Generally, Medicare does not cover treatment for hair loss (also called alopecia) unless the treatment is medically necessary to treat a disease that has caused the baldness.
Hair loss can result from many causes. According to the American Academy of Dermatology, among the approximately 80 million men and women in the United States who have hair loss, the leading cause is hereditary. There is more than one type of hereditary hair loss:
- Male-pattern baldness.
- Female-pattern baldness.
- Androgenetic alopecia.
How can I prevent hair loss?
Not all hair loss is preventable. Causes for hair loss noted by the American Academy of Dermatology include:
- Hormones, such as abnormal levels of androgens (male hormones normally produced by both men and women)
- Ringworm caused by a fungal infection can also cause hair loss.
- Burns, injuries, and X-rays can cause temporary hair loss. In such cases, normal hair growth usually returns once the injury heals unless a scar is produced. Then, hair will never regrow.
- Autoimmune disease may cause alopecia areata. In hair loss caused by alopecia areata, the immune system is overstimulated for unknown reasons and affects the hair follicles. In most people with alopecia areata, the hair grows back, although it may temporarily be very fine before normal thickness returns.
- Stress, illness, and childbirth can cause temporary hair loss.
- Medications, including chemotherapy drugs used in cancer treatment, blood thinners, beta-adrenergic blockers used to control blood pressure, and birth control pills can cause temporary hair loss.
- Cosmetic care of hair, such as shampooing too often, permanents, bleaching, braiding and dyeing hair can contribute to hair loss by making hair weak and brittle. In most instances hair grows back normally if the source of the problem is removed before severe damage to the hair or scalp.
- A low-protein diet or severely calorie-restricted diet can also cause temporary hair loss.
- Medical conditions. Thyroid disease and iron deficiency anemia can cause hair loss. Often when the underlying condition is treated, the hair will return unless there is scarring.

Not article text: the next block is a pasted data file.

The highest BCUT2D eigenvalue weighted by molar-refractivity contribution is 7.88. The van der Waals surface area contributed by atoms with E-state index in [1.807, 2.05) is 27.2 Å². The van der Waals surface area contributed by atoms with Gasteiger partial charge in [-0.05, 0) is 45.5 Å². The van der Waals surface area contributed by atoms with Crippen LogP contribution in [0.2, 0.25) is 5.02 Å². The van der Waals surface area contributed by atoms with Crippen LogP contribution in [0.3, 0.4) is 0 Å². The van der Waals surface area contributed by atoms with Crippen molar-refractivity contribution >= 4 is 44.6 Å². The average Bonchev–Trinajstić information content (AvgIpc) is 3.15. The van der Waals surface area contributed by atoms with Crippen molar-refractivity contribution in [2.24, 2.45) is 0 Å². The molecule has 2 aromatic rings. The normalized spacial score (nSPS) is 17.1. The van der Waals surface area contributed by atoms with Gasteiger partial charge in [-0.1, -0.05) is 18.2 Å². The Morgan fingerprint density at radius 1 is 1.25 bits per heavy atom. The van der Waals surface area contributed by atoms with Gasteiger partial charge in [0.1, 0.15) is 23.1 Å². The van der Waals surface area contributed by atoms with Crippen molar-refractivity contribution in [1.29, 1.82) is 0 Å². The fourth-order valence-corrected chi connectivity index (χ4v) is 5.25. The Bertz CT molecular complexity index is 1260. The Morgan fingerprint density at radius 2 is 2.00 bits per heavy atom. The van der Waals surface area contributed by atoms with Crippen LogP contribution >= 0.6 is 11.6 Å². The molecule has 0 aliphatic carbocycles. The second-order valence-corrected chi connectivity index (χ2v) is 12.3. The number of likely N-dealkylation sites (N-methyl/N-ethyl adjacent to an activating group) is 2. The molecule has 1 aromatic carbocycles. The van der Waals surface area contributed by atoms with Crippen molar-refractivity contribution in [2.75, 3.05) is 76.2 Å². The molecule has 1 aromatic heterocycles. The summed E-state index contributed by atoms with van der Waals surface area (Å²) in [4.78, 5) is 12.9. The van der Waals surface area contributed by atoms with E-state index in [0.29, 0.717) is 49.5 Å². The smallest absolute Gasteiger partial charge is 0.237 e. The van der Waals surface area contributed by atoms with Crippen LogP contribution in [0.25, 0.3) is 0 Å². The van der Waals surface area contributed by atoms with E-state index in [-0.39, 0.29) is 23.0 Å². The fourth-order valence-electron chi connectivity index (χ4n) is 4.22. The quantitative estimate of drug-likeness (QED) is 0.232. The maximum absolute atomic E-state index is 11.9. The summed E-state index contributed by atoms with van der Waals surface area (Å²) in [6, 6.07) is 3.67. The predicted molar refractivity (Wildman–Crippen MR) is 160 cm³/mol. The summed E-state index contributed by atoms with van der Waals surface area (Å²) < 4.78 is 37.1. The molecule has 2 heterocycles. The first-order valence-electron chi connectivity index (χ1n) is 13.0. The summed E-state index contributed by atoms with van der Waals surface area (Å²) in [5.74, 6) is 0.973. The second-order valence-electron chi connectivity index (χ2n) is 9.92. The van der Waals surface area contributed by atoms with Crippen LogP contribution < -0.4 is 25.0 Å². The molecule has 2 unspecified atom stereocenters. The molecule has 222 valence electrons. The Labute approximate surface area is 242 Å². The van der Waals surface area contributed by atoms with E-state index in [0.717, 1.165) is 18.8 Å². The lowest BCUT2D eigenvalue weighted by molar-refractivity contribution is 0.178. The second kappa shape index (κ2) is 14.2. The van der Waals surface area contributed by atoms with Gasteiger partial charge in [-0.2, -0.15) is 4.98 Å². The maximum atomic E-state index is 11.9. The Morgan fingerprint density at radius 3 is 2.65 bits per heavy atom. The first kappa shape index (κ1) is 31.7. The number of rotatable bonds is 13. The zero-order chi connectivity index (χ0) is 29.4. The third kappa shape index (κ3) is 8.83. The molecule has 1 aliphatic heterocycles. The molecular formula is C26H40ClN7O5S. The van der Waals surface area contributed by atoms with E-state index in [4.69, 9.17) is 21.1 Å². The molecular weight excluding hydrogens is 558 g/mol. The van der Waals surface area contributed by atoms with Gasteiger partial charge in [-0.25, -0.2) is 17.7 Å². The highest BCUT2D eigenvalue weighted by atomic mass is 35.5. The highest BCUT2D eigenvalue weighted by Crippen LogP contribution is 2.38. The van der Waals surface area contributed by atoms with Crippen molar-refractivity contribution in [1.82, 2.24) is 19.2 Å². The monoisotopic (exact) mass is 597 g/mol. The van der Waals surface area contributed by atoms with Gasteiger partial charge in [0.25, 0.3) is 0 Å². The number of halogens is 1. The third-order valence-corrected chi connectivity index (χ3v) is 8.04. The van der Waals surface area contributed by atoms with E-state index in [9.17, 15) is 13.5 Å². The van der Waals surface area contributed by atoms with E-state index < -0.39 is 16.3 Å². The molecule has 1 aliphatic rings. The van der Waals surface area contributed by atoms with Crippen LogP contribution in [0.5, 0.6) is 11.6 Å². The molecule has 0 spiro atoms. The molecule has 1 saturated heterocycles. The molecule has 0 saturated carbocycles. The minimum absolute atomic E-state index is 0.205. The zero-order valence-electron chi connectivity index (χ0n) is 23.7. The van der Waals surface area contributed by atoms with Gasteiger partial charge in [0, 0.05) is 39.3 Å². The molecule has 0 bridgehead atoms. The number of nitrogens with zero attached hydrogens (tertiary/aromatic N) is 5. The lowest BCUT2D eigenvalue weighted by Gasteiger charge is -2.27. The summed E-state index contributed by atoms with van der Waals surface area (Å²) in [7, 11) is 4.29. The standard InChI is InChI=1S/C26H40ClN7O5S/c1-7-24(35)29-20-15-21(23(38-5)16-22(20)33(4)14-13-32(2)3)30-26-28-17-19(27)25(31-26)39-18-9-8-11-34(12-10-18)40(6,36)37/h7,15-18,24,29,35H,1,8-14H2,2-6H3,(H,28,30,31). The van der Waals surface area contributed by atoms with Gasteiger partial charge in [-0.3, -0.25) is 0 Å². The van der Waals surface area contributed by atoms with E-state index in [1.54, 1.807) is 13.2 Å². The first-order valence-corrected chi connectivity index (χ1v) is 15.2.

What are the options for treatment for hair loss?
Treatments for hair loss include medications, laser therapy, surgery, and wigs or hairpieces. Your doctor may suggest a combination of these approaches in order to achieve the most satisfactory results.
If your hair loss is caused by an underlying disease, treatment for that disease may be necessary. As the Mayo Clinic explains, this may include prescription drugs, such as prednisone, to reduce inflammation and suppress your immune system. Medicare may cover the physician’s services related to the diagnosis and medical treatment of the underlying disease under Medicare Part B. If you are enrolled in a Medicare Part D Prescription Drug Plan or a Medicare Advantage Prescription Drug plan, the plan may provide coverage for the medication prescribed to treat the underlying disease.
Another treatment for hair loss is surgery. According to the Mayo Clinic, your doctor may perform surgery removing small plugs of skin with hair from one part of the head and implanting them into bald areas of the scalp. Generally, Medicare does not cover surgical hair loss treatment, however.
Medicare Part D prescription drug benefits generally do not provide coverage for medications intended to treat hair loss, which your doctor may prescribe before and following surgery, or independent of any hair replacement surgery. According to the Mayo Clinic, common medications approved by the U.S. Food & Drug Administration (FDA) for the treatment of hair loss include non-prescription Minoxidil (also known as Rogaine), a liquid that is massaged into the scalp, and Finasteride (Propecia), a prescription drug administered daily in pill form for men experiencing hair loss.
An alternative to medical treatment is a wig or hairpiece, which may be used to cover either permanent or temporary hair loss. If your hair loss is due to chemotherapy, the cost of the wig may be covered if you are enrolled in a Medicare Advantage plan.
Do you have more questions about Medicare coverage of hair loss?
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